On June 29, 2022, the U.S. Supreme Court, in a 5-4 decision, overturned the long-held understanding that states do not have authority to prosecute non-Indians who commit crimes against Indians in Indian country. The Court, in Castro-Huerta v. Oklahoma, held that “the Federal Government and the State have concurrent jurisdiction to prosecute crimes committed by non-Indians against Indians in Indian country” which strikes against tribal sovereignty and jurisdiction to protect tribal citizens. The consequences of the decision–for Tribal Nations, the federal government, and states–will take time to unravel.
“The Supreme Court’s decision today is an attack on tribal sovereignty and the hard-fought progress of our ancestors to exercise our inherent sovereignty over our own territories,” said National Congress of American Indians (NCAI) President Fawn Sharp. “It was only a few months ago that Congress loudly supported tribal sovereignty and tribal criminal jurisdiction with the passage of the Violence Against Women’s Act, reaffirming the right of Tribal Nations to protect their own people and communities, but make no mistake, today, the Supreme Court has dealt a massive blow to tribal sovereignty and Congress must, again, respond.”
John Echohawk, Executive Director of the Native American Rights Fund (NARF) agreed. “Unauthorized and unconsented intrusions on tribal sovereignty are antithetical to tribal sovereignty and tribal treaty rights.”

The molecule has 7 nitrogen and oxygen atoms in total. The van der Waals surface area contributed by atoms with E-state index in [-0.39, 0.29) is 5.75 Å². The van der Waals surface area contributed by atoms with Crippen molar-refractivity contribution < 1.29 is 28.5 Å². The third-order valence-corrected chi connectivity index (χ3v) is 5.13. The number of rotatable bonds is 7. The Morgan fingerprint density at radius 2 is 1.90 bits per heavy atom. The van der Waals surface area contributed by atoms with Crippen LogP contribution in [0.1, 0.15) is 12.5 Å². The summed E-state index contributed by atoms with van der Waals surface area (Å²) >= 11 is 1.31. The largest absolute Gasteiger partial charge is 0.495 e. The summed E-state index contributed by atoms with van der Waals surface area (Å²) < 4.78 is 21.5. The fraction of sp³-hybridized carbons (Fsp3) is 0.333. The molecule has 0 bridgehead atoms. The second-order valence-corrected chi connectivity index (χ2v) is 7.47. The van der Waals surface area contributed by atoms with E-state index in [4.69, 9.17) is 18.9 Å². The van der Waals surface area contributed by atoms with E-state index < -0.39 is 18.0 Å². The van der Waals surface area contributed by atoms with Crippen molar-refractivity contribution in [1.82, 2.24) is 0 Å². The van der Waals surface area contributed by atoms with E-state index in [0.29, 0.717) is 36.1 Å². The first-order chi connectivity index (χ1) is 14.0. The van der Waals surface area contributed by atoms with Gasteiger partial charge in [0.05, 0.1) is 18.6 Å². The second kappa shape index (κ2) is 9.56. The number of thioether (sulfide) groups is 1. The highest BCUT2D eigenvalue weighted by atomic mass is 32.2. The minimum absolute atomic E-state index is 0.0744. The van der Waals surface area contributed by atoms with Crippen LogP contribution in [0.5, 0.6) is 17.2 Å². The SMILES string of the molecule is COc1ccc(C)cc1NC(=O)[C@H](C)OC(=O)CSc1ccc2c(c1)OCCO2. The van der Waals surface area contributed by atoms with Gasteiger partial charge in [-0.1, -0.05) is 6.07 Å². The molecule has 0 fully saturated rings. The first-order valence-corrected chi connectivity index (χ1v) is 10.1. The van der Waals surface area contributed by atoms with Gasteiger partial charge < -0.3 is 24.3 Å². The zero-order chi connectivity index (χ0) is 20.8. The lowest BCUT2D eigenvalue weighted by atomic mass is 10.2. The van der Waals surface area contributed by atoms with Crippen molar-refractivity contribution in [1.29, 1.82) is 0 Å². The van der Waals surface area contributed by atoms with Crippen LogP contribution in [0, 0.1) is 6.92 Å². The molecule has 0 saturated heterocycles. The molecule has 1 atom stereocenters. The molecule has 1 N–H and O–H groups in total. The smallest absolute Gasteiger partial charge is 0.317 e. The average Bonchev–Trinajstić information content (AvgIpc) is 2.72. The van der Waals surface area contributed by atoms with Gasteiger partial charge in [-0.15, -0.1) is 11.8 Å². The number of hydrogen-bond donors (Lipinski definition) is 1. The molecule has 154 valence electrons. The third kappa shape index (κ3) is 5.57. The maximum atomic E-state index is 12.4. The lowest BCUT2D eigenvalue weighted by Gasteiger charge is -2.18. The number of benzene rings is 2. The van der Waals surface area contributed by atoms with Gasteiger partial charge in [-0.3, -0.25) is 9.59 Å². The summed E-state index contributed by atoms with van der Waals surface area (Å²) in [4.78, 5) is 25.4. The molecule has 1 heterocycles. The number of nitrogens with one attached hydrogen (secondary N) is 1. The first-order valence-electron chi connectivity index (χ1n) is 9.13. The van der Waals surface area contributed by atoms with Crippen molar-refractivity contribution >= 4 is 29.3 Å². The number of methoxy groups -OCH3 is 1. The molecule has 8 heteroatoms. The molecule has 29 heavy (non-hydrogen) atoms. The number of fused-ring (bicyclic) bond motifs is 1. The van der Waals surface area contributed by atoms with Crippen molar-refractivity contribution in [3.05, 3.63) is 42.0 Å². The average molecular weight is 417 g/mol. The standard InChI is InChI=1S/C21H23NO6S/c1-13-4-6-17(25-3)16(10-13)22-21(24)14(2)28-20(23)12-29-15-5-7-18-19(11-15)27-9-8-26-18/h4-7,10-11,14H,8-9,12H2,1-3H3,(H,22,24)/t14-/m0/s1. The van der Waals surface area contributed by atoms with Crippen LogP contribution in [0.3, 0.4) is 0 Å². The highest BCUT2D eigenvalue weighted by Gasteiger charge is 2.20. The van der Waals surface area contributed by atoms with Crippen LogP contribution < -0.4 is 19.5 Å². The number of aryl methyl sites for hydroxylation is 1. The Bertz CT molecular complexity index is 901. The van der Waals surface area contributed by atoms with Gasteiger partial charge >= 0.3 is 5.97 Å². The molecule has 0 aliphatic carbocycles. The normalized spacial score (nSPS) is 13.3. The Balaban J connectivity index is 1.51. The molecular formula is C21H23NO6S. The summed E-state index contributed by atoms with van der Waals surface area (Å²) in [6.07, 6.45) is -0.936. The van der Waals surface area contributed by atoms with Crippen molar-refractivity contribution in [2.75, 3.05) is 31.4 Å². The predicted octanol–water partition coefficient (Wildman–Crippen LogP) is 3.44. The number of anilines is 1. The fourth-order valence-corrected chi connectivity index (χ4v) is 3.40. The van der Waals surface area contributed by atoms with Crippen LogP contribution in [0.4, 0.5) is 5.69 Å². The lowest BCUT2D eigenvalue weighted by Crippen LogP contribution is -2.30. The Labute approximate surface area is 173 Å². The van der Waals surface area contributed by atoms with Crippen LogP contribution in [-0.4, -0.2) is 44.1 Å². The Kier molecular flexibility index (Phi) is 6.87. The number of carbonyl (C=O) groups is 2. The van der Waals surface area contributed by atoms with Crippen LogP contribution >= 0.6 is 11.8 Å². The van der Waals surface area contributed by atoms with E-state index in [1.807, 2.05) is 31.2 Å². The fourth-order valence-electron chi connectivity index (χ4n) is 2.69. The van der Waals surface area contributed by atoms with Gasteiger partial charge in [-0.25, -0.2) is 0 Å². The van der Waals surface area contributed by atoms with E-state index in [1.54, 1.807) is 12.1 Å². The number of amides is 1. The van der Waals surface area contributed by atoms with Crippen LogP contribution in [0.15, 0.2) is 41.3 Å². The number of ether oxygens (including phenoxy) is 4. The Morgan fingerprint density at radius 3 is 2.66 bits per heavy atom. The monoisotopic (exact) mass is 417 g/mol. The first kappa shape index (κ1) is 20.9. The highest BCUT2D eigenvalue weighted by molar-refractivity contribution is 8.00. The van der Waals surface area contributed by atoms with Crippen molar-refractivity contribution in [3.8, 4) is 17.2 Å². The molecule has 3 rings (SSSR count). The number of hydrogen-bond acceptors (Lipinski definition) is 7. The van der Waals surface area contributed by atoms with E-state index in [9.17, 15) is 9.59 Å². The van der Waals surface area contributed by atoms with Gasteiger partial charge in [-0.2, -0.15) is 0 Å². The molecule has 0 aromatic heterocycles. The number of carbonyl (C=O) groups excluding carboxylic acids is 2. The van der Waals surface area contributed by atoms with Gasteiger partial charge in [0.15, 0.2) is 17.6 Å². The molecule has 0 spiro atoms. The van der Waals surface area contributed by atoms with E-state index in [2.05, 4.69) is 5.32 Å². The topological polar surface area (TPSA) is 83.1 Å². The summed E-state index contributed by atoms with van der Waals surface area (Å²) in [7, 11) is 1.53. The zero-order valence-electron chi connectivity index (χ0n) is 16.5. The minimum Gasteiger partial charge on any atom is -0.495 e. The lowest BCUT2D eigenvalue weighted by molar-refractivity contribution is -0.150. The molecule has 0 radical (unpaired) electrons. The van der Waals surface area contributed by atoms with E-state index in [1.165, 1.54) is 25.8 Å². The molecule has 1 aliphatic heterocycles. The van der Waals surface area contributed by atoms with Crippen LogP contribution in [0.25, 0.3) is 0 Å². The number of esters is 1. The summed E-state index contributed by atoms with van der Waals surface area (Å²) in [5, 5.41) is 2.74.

The Castro-Huerta case was a continuation of the 2020 McGirt decision, which reaffirmed the reservation lands of the Muscogee (Creek) Nation and, in effect, reaffirmed that much of Oklahoma remains Indian country to this day for legal purposes. In response, the state of Oklahoma has filed multiple suits trying to overturn or weaken the McGirt decision. With today’s decision, Oklahoma has not only weakened a component of the McGirt case, but has fundamentally altered the long-established understanding of how criminal jurisdiction over non-Indians functions with respect to the federal government, state governments, and Tribal Nation governments.
In the dissent, Justice Gorsuch stated: “Where this Court once stood firm, today it wilts. After the Cherokee’s exile to what became Oklahoma, the federal government promised the Tribe that it would remain forever free from interference by state authorities. Only the Tribe or the federal government could punish crimes by or against tribal members on tribal lands. At various points in its history, Oklahoma has chafed at this limitation….Where our predecessors refused to participate in one State’s unlawful power grab at the expense of the Cherokee, today’s Court accedes to another’s.”
NARF and NCAI will continue to analyze the decision and its consequences. Read the Opinion: https://www.supremecourt.gov/opinions/21pdf/21-429_8o6a.pdf
Watch Tribal Leader Virtual Roundtable:
NARF and NCAI held a tribal leader virtual roundtable on Thursday, July 7, 2022, to discuss the ramifications of the case and potential next steps to defend tribal sovereignty.More blog posts